Using NetServices and forcing an immediate tcp transmit

11 May 2012

I have an interesting problem where I need to transmit TCP packets deterministically rather than whenever the tcp/ip stack gets around to sending the packet. I haven't been able to accomplish this using Netservices but I would really like to. I have used the lwip library directly and I am able to send tcp packets at 10hz exactly with the data I need in each packet using the tcp_write followed by a tcp_output. However in Netservices there is no access to tcp_write and tcp_output directly. Does anyone know where I can start to modify the Netservices library to gain direct access to tcp_write and tcp_output ? I have tried hard at this and just can't figure it out. I have played with options in lwipopts.h and the best I could do was set the TCP_MSS to 10 (my max packet size) which kind of works, the packets are no larger than 10 bytes but they don't get transmitted immediately, they are still queued up somewhere.

I would really like to use Netservices for this project, I just need access to tcp_write and tcp_output.



11 May 2012

Sounds like you are trying to an URGENT tcp message (see skip to the "Out of band data" section). Just googling a bit does show that urgent TCP has been implemented in LWIP in some places - but I don't know if MBED's port has it. Search for it in the source. If that exists, it skips the data queue and xmits immediately.

To do truly deterministic Ethernet, you need a different physical layer, because Ethernet was built around collisions and retries. See if you really want deterministic TCP or UDP.

Another idea - often you can get the same job done by sending the data to your target ahead of time, and then have him wait for a deterministic "trigger" signal that you just pulse with a digital output pin, when you want him to "go".

Another another idea - CANbus has deterministic timing, and MBED has CANbus.

12 May 2012

Errol, can you not just #include <lwip/tcp.h> from your code which includes the NetServices library and then make calls to tcp_write() and tcp_output().

14 May 2012

Thanks for the responses!

I haven't tried just including lwip/tcp.h yet, I'll give it a shot and let you know how it goes. I have however used lwip directly without the Netservices wrapper and have been able to get everything to work the way I need but I would like to use Netservices at the same time for other things that it helps with (http, etc.).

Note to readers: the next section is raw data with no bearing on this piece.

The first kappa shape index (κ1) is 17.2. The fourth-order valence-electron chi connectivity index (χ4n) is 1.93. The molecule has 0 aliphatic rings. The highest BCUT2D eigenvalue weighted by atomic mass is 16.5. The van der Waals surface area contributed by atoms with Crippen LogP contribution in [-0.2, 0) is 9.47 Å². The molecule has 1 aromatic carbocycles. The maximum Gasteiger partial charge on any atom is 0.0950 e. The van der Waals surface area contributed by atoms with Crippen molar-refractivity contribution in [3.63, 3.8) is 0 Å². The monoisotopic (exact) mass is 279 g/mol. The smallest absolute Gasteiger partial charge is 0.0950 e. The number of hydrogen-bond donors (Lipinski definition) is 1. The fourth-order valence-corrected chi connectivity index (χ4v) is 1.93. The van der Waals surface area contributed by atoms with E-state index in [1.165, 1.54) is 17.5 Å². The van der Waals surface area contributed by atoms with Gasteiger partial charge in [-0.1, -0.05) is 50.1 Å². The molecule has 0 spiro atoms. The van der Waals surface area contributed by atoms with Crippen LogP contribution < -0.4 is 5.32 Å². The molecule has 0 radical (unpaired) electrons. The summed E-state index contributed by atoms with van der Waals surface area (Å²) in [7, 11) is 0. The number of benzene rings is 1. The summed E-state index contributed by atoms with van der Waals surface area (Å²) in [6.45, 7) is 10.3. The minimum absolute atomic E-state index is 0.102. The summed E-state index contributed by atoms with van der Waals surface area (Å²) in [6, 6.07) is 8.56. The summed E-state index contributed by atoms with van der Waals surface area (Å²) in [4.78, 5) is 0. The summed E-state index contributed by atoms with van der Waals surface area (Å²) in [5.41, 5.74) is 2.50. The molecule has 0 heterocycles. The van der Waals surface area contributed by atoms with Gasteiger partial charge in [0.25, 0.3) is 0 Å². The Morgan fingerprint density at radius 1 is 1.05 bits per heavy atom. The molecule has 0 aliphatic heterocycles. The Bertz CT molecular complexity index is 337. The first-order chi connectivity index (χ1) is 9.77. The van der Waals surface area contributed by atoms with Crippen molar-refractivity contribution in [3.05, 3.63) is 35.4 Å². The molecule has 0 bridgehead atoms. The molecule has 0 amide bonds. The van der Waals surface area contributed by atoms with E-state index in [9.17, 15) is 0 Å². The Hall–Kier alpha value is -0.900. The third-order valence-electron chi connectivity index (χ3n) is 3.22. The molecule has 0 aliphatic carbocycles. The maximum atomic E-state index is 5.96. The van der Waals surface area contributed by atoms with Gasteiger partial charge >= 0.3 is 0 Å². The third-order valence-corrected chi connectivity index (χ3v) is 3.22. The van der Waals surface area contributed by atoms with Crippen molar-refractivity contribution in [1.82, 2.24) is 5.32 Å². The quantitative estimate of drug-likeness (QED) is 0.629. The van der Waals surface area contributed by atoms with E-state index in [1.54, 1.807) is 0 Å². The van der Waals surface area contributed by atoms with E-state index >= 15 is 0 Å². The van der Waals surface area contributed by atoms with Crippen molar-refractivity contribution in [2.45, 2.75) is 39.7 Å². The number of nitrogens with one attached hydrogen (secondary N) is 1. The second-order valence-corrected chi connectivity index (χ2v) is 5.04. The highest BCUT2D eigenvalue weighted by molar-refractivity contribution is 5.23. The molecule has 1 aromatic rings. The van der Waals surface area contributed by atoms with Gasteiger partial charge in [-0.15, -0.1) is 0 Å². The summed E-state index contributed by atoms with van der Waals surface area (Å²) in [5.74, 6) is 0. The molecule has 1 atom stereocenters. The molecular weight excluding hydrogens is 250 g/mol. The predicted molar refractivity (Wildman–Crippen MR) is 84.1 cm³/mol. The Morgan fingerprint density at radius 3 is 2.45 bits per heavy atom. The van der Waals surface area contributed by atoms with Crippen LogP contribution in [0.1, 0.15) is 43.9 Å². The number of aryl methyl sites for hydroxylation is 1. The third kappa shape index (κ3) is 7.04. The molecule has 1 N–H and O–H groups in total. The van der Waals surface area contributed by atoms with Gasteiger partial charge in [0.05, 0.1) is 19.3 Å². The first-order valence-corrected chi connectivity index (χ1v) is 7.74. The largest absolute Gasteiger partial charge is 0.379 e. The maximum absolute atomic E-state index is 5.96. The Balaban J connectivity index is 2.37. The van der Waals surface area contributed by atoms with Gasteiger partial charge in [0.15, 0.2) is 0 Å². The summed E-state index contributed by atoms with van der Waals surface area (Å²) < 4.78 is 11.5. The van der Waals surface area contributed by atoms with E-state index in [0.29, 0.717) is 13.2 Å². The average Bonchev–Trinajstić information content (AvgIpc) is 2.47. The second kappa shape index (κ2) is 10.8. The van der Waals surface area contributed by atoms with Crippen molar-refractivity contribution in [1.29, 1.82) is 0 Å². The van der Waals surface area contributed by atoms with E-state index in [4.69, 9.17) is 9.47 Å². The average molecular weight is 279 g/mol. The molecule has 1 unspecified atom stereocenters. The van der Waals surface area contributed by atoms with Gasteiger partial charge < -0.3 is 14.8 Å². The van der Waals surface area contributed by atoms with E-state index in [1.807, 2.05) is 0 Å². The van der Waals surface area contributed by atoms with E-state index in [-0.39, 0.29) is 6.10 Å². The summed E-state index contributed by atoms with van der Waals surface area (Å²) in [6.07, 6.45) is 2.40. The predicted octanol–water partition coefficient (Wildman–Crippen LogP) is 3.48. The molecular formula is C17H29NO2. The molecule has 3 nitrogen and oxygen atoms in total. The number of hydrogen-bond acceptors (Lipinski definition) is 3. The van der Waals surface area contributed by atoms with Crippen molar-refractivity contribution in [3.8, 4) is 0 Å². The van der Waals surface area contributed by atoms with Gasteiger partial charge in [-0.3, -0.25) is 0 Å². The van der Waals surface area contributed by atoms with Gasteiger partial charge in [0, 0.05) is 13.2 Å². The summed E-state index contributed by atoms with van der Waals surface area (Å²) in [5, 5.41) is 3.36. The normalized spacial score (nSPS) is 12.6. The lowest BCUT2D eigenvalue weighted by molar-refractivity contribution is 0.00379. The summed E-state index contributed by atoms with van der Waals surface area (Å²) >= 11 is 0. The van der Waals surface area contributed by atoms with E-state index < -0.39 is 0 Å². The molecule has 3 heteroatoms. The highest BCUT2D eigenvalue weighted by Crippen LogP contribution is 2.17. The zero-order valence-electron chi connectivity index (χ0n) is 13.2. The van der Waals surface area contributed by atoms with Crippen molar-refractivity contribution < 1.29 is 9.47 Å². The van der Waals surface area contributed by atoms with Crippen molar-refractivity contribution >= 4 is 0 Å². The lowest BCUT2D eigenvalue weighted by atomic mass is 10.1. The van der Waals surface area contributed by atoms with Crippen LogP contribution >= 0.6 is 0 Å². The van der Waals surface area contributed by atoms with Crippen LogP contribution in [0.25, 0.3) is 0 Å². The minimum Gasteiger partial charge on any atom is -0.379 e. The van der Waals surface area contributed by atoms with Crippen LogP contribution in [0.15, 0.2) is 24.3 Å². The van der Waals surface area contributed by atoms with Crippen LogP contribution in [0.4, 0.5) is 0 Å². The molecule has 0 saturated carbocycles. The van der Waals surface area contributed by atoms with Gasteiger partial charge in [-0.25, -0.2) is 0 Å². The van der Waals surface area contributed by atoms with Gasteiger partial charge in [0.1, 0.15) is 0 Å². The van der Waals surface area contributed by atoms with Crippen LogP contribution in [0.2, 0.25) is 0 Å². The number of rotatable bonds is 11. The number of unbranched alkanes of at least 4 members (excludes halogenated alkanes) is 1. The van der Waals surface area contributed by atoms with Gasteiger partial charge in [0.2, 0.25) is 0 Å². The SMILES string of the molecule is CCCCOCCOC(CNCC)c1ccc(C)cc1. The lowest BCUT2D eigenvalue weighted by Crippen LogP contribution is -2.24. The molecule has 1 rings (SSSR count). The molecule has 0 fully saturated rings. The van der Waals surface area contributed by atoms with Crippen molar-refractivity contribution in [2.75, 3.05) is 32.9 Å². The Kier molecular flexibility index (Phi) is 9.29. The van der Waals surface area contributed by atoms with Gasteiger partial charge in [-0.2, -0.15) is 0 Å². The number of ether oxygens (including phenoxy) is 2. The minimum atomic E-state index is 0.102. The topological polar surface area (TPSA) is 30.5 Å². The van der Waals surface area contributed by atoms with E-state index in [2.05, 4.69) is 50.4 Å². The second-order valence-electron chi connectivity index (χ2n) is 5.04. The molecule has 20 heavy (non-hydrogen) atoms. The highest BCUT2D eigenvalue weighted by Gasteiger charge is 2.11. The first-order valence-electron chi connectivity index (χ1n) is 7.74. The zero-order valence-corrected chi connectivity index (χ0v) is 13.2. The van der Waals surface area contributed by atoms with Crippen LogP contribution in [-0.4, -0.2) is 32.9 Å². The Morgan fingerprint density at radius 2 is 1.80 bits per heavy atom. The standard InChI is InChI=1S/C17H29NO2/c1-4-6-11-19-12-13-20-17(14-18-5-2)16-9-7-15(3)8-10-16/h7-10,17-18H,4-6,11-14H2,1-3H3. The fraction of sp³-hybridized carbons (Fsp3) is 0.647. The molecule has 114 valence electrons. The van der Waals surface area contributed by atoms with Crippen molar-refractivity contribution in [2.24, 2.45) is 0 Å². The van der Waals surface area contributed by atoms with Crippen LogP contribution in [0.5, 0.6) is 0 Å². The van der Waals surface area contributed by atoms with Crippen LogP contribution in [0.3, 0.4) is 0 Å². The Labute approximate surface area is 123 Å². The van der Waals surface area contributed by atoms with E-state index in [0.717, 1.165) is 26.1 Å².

I am aware that Ethernet is not a very deterministic architecture but I have to use it unfortunately for this project. Basically we have to push vehicle speed data that is converted from an analog signal to a tcp packet to another system that I don't have control of. Their system must have this in the form of separate tcp packets at a 10hz rate. I guess they already know that there are going to be occasional hiccups. The good thing is that its a very small network, one router and 2 nodes so the bandwidth is all mine..

14 May 2012

Errol Burrow wrote:

Basically we have to push vehicle speed data that is converted from an analog signal to a tcp packet to another system that I don't have control of. Their system must have this in the form of separate tcp packets at a 10hz rate.

Errol - Attach a timestamp to each speed value, so that you are sending time/speed pairs that can be graphed. It doesn't sound like you need to deliver the speed values at deterministic times, it just sounds like your client needs to know exactly when the speed values were sampled. This is a really common situation.

14 May 2012

Unfortunately their packet structure is already defined and they don't include a timestamp.. go figure. I believe this is because the system that uses the vehicle speed data needs to make immediate use of it and if its at all delayed then it won't use it. This is a real time system but not a safety system...

Anyway. I got this working with Netservices finally.

I modified lwip/include/lwip/tcp_impl.h

I changed:


to this:


this is the tcp fast timer value in milliseconds.

I also modified lwip/core/tcp_out.c

added lines of "apiflags |= TF_NODELAY" to the tcp_write and tcp_pbuf_prealloc functions.

Granted this fix is more of a temporary hack that would only work for my specific situation and probably would not be suitable for anything else.

15 May 2012

I think I found a better way to do this.

At the bottom of the tcp_write() function (just before return ERR_OK;) in tcp_out.c I simply added this line:


This basically makes every single call to tcp_write force an immediate output of the packet. In effect a tcp_write() tcp_output() combined into one function. It might even be better to create a new function in tcp_out.c called something like "tcp_immediate_write()" instead to maintain backwards compatibility with code that relies on the standard behavior. However, this solves my problem and allows me to continue to use the Netservices wrapper and all its goodness.

Thanks, Errol

15 May 2012

You will probably want to remove the network switch from your setup and just directly cable the two devices to eliminate any latency the switch might add (I run my mbed ethernet directly cabled to my PC).

It seems to me (from reading between the lines of your additional info) that what you are really after is just the instant delivery of very small packets of data. TCP/IP is really designed to do the opposite - to reliably deliver large volumes data with an acceptable delay.

You seem to have gotten where you need to go, so nice work, but - CAN or UDP would have been better suited, if you had the whole thing to do over again :)

15 May 2012


I completely agree. I use CAN (J1939 specifically) for many things around here and I have actually made a CAN->Ethernet gateway that uses UDP and Multicast utilizing the mBed platform which works great. Unfortunately on this project I am forced to use TCP but it's definitely not the right choice for lowest latency.